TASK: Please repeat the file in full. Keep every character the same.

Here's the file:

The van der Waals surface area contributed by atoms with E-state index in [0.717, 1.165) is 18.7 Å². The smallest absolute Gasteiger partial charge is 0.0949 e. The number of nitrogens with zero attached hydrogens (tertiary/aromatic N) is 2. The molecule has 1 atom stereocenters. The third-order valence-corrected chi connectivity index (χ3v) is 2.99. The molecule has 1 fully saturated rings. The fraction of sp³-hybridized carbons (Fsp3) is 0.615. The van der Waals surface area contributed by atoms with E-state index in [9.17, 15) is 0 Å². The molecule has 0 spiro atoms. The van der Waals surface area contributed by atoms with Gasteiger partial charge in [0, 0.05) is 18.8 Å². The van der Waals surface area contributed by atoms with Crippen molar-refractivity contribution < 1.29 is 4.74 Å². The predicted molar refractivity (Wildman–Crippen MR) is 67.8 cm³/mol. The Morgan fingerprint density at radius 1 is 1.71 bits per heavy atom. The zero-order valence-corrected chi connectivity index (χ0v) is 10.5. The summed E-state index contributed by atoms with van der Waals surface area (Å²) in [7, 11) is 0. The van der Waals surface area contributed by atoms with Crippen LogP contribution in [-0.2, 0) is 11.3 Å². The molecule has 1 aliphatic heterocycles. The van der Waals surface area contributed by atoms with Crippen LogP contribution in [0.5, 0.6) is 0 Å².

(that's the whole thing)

The van der Waals surface area contributed by atoms with E-state index in [0.717, 1.165) is 18.7 Å². The smallest absolute Gasteiger partial charge is 0.0949 e. The number of nitrogens with zero attached hydrogens (tertiary/aromatic N) is 2. The molecule has 1 atom stereocenters. The third-order valence-corrected chi connectivity index (χ3v) is 2.99. The molecule has 1 fully saturated rings. The fraction of sp³-hybridized carbons (Fsp3) is 0.615. The van der Waals surface area contributed by atoms with E-state index in [9.17, 15) is 0 Å². The molecule has 0 spiro atoms. The van der Waals surface area contributed by atoms with Gasteiger partial charge in [0, 0.05) is 18.8 Å². The van der Waals surface area contributed by atoms with Crippen molar-refractivity contribution < 1.29 is 4.74 Å². The predicted molar refractivity (Wildman–Crippen MR) is 67.8 cm³/mol. The Morgan fingerprint density at radius 1 is 1.71 bits per heavy atom. The zero-order valence-corrected chi connectivity index (χ0v) is 10.5. The summed E-state index contributed by atoms with van der Waals surface area (Å²) in [7, 11) is 0. The van der Waals surface area contributed by atoms with Crippen LogP contribution in [-0.2, 0) is 11.3 Å². The molecule has 1 aliphatic heterocycles. The van der Waals surface area contributed by atoms with Crippen LogP contribution in [0.5, 0.6) is 0 Å².